Irish Personalities Lead the Battle Cry for Better Working Conditions

  • Miners at Speculator Mine in Butte, Montana where the Irish made up a higher percentage of the population than they did in any other American city in 1900. (Credit: Butte-Silver Bow Public Archives)
Event Date: 
March 17, 2016

The history of Irish immigration to the United States is a tale rife with both promise and prejudice. Many Irish immigrants around the turn of the 20th century found work in the mining industry, where they faced cave-ins, explosions, flooding, and fire as they battled to make their living underground. The Irish found themselves held captive to an economy that worked them to the point of death and offered little gain in return.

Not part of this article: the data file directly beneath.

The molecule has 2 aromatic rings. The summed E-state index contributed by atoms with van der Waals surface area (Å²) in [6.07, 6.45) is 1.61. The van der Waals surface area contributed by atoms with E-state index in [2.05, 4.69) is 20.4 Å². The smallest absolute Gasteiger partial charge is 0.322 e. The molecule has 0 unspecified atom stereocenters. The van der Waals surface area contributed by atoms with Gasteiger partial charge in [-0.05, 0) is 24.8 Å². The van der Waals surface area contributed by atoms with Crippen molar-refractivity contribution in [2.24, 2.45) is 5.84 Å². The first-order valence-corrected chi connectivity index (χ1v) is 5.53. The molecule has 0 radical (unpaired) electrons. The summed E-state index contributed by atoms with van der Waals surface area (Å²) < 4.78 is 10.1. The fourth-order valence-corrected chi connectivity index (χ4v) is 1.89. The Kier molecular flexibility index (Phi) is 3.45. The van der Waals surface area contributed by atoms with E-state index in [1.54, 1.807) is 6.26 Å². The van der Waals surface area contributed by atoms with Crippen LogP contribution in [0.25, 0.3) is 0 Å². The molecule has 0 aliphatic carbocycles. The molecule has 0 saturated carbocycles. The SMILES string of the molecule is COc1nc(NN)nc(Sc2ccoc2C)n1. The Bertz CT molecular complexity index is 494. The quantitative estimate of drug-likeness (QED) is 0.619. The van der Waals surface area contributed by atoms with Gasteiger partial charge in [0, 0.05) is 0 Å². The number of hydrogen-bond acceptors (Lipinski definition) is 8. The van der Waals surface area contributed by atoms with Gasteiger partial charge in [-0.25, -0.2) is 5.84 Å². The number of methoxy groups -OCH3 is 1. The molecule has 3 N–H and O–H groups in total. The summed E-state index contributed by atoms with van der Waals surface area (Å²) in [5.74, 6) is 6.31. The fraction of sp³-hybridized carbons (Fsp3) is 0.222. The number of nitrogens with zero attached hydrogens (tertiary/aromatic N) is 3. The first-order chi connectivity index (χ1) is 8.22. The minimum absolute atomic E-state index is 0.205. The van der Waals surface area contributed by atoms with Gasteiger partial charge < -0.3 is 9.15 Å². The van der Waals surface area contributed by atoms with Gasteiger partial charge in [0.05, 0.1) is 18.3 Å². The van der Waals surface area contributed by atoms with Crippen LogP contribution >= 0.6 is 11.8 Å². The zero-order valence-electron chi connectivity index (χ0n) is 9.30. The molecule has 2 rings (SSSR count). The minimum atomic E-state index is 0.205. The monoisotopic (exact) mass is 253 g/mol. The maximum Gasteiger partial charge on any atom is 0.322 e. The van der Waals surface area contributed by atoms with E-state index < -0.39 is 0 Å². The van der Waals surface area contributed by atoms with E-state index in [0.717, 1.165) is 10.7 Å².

Deplorable conditions led to extraordinarily high accident rates and the death of hundreds of miners, many under the age of 16. This gave rise to visionary Irish-American leaders such as John Siney and Mary Harris “Mother” Jones who organized mine workers and their families against mine owners and played important roles in pushing forward some of the earliest mine safety legislation in the United States.

Visit MSHA’s slideshow – The Irish in Mining: A Pictorial Walk Through the 20th Century – to learn more.